The challenge in all these development tasks (health, nutrition, agriculture, industry, infrastructure, urban management, environment, energy, tourism, and so on), is not so much to insist on the importance of disaster risk reduction as a separate and overriding task. Rather the need is to address disaster risk reduction first before undertaking the other tasks. All other development efforts usually suffer from insufficient risk management and all of them need to integrate risk management approaches into their own implementation design lest their gains become undercut episodically by disasters.
Current knowledge and experience on disaster risk reduction is sufficient to address the challenges facing those nations and communities that have not as yet fully addressed risk reduction. It is not knowledge but rather leadership to use the knowledge that is in question. Therefore, a most urgent task would be to facilitate promotion and dissemination of existing knowledge, in particular the Sendai Framework for Disaster Risk Reduction 2015–2030, to leaders and officials in those nations and communities still lacking appropriate risk management strategies, policies, and programs.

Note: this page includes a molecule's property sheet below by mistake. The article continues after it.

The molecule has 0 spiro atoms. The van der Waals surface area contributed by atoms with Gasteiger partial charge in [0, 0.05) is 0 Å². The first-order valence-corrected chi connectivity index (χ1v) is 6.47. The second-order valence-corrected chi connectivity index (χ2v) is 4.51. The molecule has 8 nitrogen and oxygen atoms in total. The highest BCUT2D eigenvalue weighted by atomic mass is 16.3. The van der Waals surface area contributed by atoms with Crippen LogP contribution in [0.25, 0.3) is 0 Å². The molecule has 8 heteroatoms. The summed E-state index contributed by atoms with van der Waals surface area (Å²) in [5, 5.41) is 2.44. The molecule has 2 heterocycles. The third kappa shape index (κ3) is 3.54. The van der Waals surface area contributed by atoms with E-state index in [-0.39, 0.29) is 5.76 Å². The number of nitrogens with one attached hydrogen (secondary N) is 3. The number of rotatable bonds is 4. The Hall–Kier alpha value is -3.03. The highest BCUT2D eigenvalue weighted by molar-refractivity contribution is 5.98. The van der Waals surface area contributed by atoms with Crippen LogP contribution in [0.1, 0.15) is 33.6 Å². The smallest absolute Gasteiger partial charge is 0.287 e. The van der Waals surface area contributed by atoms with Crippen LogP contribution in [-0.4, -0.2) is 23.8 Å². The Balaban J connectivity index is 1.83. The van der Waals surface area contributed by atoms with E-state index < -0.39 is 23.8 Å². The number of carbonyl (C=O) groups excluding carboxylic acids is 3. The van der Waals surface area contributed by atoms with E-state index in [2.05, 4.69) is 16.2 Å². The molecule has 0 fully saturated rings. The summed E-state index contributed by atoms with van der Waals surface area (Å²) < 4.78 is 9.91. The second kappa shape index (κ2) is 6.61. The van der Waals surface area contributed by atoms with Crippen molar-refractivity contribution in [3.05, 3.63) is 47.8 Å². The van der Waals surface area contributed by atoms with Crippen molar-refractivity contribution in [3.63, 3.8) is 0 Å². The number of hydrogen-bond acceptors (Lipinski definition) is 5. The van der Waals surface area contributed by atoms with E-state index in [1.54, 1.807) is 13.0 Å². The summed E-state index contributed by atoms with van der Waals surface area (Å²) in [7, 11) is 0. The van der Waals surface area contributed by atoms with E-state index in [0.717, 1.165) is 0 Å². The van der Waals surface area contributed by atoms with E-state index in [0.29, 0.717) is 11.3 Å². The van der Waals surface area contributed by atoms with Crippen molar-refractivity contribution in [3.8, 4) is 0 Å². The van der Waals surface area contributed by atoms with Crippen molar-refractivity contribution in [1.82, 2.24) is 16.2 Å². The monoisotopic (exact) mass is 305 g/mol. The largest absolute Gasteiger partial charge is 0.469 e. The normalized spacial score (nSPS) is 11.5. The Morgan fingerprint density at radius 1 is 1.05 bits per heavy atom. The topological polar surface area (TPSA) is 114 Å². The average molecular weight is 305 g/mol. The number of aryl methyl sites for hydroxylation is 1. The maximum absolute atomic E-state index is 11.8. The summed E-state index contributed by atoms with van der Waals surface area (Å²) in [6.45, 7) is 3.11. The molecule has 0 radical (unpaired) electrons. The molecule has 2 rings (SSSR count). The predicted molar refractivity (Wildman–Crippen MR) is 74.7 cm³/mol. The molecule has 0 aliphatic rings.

The Sendai Framework extensively addresses the need for financial resources, an issue we can easily agree on but this agreement fails to identify the lack of appropriate understanding of risk management as a top priority. Understanding this priority, more than financial resources, requires a shift in understanding risk and developing risk management capacities, and moving beyond the traditional and still high priority emergency management task. The Sendai Framework adds an unnecessary focus on emergency management, a different task that requires in-depth, but separate, attention from risk management. In this respect, the Sendai Framework goes backwards with regard to the Hyogo Framework and the current evolution on disaster risk reduction.